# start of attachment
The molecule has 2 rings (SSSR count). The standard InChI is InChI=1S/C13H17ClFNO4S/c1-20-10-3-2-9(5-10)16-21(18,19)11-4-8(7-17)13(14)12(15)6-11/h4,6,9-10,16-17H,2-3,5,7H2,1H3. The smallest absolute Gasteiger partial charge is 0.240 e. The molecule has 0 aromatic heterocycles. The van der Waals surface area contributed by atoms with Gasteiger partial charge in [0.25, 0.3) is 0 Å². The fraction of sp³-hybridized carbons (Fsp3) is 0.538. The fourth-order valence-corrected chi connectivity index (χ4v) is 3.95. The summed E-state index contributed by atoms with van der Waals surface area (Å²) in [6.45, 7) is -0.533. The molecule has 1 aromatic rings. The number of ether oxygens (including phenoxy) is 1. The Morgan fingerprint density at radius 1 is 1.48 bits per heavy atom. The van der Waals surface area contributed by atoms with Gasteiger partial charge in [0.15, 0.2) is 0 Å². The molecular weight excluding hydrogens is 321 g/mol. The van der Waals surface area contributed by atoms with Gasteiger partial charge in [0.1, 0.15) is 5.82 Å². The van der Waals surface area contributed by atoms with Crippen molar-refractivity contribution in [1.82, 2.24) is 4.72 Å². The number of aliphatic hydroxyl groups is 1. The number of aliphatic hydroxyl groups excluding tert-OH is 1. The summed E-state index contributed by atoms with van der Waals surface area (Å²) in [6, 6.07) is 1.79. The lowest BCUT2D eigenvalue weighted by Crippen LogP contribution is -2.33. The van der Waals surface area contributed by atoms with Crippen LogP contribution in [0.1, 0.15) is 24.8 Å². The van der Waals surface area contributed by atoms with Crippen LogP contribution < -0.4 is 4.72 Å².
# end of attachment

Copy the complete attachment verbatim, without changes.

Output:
The molecule has 2 rings (SSSR count). The standard InChI is InChI=1S/C13H17ClFNO4S/c1-20-10-3-2-9(5-10)16-21(18,19)11-4-8(7-17)13(14)12(15)6-11/h4,6,9-10,16-17H,2-3,5,7H2,1H3. The smallest absolute Gasteiger partial charge is 0.240 e. The molecule has 0 aromatic heterocycles. The van der Waals surface area contributed by atoms with Gasteiger partial charge in [0.25, 0.3) is 0 Å². The fraction of sp³-hybridized carbons (Fsp3) is 0.538. The fourth-order valence-corrected chi connectivity index (χ4v) is 3.95. The summed E-state index contributed by atoms with van der Waals surface area (Å²) in [6.45, 7) is -0.533. The molecule has 1 aromatic rings. The number of ether oxygens (including phenoxy) is 1. The Morgan fingerprint density at radius 1 is 1.48 bits per heavy atom. The van der Waals surface area contributed by atoms with Gasteiger partial charge in [0.15, 0.2) is 0 Å². The molecular weight excluding hydrogens is 321 g/mol. The van der Waals surface area contributed by atoms with Gasteiger partial charge in [0.1, 0.15) is 5.82 Å². The van der Waals surface area contributed by atoms with Crippen molar-refractivity contribution in [1.82, 2.24) is 4.72 Å². The number of aliphatic hydroxyl groups is 1. The number of aliphatic hydroxyl groups excluding tert-OH is 1. The summed E-state index contributed by atoms with van der Waals surface area (Å²) in [6, 6.07) is 1.79. The lowest BCUT2D eigenvalue weighted by Crippen LogP contribution is -2.33. The van der Waals surface area contributed by atoms with Crippen LogP contribution in [0.1, 0.15) is 24.8 Å². The van der Waals surface area contributed by atoms with Crippen LogP contribution < -0.4 is 4.72 Å².